This winter, you will be going through a lot of changes. You may have new responsibilities, loss of seasonal routine and the stress of managing your diabetes. This can be very challenging for people with type 1 diabetes. Here are some tips to help you manage your diabetes during this time:
Exercise is good for your body and can help you manage your diabetes, weight, and stress. Exercise can also make you feel better about yourself by making you feel more confident and energetic.
If exercise isn’t something you’ve been doing regularly or ever at all, it’s important to ease into it slowly. For example, try to start with just 5 minutes of walking per day and gradually increase the time and intensity. You should aim for 30 minutes of exercise most days of the week—but don’t beat yourself up if some days are busier! An insulin device is also used to keep your sugar in check.
Have a plan for sickness and stress
You can also make a plan for sickness and stress. For example, if you get sick, the time spent feeling under the weather may mean that you need to take more insulin. Likewise, forgetting to take your medication regularly may be easier if you are stressed about a big event or project at work/school.
Keep your medication safe
Insulin, syringes and needles should always be stored in a refrigerator or a cool place when not being used. This will help to reduce the risk of contamination and also help keep the insulin fresh for when you need it next. You mustn’t store your syringes or needles near any food products as there is a risk of them coming into contact with any food products that are in there, which could cause an allergic reaction and lead to anaphylactic shock (very serious!). “At Tandem Diabetes Care, they innovate with purpose.”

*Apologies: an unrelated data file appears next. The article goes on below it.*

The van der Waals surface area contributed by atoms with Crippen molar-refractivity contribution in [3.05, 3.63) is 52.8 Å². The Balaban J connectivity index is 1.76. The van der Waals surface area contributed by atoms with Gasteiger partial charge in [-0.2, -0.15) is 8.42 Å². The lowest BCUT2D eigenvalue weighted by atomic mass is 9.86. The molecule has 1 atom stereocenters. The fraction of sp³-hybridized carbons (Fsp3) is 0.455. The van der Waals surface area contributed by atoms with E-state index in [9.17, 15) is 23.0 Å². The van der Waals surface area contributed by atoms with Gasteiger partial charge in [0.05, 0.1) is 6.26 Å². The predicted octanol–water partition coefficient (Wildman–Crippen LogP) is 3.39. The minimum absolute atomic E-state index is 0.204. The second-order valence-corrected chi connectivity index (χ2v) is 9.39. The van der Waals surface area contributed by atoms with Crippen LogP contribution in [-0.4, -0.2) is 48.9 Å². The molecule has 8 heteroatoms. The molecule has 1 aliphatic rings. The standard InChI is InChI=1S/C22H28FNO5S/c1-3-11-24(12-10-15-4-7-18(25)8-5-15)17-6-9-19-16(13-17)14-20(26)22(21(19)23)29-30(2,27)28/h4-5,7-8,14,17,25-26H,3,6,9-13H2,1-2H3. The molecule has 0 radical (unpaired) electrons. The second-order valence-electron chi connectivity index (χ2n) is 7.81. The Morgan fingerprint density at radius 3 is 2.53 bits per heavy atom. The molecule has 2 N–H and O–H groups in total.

Winter is a challenging time for people who have diabetes. Cold weather can make managing your blood glucose levels more difficult, but with some careful planning, you can manage any problems that arise. First, it’s crucial to stay warm. Wearing layers of clothing insulates you from the cold and keeps you warm when outside in winter weather. It would help if you also bundled up before going out in the cold: wear a hat and gloves and long underwear or tights under your pants or skirt.
Get a flu shot
The flu can be a particularly tough disease for a person with diabetes. This is because your blood sugar levels are more likely to drop when you have the flu, which can cause complications such as diabetic ketoacidosis (DKA). To help prevent this from happening, get yourself vaccinated against the flu! For example, if you have Type 1 Diabetes and are under 19 years old, you may be eligible for free flu shots through your state’s Children’s Health Insurance Program (CHIP).
The key to managing type 1 diabetes is keeping stress low, eating well, and exercising regularly. It’s also important to stay warm and avoid germs during cold and flu season. While this may seem like a lot of work for someone who may already be dealing with the physical demands of their disease, it’s important not only for your health but also for managing your condition so that you can live a full life.